The book is a potent combination of scientific curiosity, rage, and extreme vulnerability.  The scientific curiosity piece of it is utterly compelling.  You might not have thought you were interested in paleobotany, but it turns out you are.  You really really are.  In fact, about a quarter of the way into the book, you are truly wondering why you didn’t go into the sciences when you were an undergraduate. (Oh yeah–because physics.) She taught me so much about trees that I did not know, and that I’m now so very glad to know.  Over and over again in the book, I was moved to appreciate what an amazing teacher she must be.

The rage part, though, you–and by “you” I do mean “I”–can completely identify with.  There’s one memorable section of the book where she talks about being banned from her lab at Hopkins because she’s taken a medical leave for a very difficult pregnancy and is considered a “liability” by her Chair if she comes in to work at all.  “Liability??” she rages to her husband, pointing out that half of her male colleagues are doing things like hitting on their students in their offices.  Oh my god, I think, that was my first job out of grad school.  Two prominent members of that English department, both of whom had been Chairs, had an annual bet of a case of wine for the guy who could seduce the most students during the academic year.  One of those guys, meeting me for the first time in the Faculty Club about six weeks after I’d joined the department, greeted me with, “Oh, you’re Lisa Schnell. I’ve heard you’re a real prick.”  So many things about that were just so wrong–I alternated between finding it hilarious, and thinking it actionable.   (I was so happy when I joined UVM’s English Department and found none of the above–it was a relief to know that it can be otherwise).  So yeah, when she chokes up with anger as she tells stories of the bad behavior–particularly directed to her as a woman–she’s encountered during her career, I want to give her a big hug and thank her for telling the truth.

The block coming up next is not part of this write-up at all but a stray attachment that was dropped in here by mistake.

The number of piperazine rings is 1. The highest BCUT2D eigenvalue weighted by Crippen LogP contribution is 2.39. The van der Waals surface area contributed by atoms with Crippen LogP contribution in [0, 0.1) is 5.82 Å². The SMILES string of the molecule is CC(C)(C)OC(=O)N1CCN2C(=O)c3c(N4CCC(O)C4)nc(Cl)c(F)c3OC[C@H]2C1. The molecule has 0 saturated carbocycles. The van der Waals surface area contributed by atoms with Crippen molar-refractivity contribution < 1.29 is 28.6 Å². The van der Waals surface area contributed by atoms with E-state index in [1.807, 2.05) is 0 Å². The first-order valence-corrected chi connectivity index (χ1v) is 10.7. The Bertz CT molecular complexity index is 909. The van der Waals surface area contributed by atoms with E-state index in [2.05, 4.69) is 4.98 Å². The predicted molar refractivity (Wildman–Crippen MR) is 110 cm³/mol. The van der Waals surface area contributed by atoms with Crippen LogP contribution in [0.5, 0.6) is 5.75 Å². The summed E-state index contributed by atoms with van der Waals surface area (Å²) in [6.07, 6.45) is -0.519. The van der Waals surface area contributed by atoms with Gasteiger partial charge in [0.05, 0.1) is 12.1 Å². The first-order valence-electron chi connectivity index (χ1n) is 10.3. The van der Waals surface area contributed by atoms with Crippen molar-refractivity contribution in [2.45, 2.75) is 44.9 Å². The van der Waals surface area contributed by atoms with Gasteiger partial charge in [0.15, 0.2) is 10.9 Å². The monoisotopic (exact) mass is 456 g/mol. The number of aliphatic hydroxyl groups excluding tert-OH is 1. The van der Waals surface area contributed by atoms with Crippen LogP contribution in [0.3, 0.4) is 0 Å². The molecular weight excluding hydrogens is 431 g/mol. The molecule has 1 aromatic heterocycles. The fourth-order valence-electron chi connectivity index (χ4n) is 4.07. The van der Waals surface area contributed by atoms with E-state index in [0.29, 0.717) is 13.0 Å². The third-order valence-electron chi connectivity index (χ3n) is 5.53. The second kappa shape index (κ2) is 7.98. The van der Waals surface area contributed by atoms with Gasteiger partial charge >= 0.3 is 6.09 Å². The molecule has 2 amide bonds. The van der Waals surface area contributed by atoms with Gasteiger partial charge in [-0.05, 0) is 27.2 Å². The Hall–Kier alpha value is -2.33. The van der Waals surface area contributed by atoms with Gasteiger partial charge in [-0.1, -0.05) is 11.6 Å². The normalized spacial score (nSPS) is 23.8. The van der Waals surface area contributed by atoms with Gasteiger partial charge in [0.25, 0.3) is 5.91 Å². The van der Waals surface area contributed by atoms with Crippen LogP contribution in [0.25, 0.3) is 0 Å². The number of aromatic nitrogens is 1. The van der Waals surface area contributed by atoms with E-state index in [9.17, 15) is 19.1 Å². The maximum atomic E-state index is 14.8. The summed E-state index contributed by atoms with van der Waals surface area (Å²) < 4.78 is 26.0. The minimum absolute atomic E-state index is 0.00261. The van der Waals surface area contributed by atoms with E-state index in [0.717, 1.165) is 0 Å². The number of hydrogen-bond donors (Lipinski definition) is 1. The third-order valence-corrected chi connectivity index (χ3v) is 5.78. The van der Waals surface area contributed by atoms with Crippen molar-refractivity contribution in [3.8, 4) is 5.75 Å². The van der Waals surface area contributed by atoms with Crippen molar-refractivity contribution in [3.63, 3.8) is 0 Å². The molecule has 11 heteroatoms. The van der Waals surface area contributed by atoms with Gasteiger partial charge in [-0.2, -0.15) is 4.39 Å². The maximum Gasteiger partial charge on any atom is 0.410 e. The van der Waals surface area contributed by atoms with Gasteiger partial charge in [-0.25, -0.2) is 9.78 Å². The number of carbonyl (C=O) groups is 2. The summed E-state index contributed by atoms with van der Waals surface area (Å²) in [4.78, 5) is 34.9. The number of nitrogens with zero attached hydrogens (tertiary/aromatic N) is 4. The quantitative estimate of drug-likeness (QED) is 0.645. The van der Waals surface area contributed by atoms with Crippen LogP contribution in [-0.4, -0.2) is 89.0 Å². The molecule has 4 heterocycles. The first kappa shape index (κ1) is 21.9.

But it’s not finally an angry book, even though she pulls no punches when it comes to the treatment of women in science.  It is a book about love, and loyalty, and loss, and loneliness.  It is intensely personal, even while there are stories that she seems quite deliberately to be eliding.  In fact, one of the things I really admired about the book was the way that Jahren keeps the volume pretty low on the confessional dial.  She proves that it is possible to be vulnerable and entirely authentic as a memoirist without “over sharing.”

The other thing I had cause to admire over and over again was her unpretentious, utterly beautiful prose.  Wow.  Every sentence is just about as perfect as a sentence can be.

The only problem now is deciding what should come next.  The bar has been set very high.  On the other hand, I got eight books for Christmas, all from people–like Emma, who gave me four of them–whose taste in reading material is impeccable.  Which means, by the way, “without sin.”  Here’s to a sinless binge . . .

The messy domain of deanly interaction*

This is what my world looks like now.  It’s mid-December, and sabbatical is still two weeks away.  Yeah, it’s a mess. And I’m not even showing you my email inbox.

But do you see that book up there in the right-hand corner? Christian Wiman’s My  Bright Abyss?  On January 3, I’m going to wake up to that.  And only that. And this desk will be getting all messed up by someone else.  For an entire year, I will wake up to whatever book I want to read, and someone else–someone entirely capable who is not me–will be dealing with the graphs and reports and the thousands and thousands of emails.

But that year hasn’t started yet, so, for now, back I go to that mess.

I’ll see you in January, with Christian Wiman.

*Shout out to Jerome Bruner, “The Narrative Construction of Reality”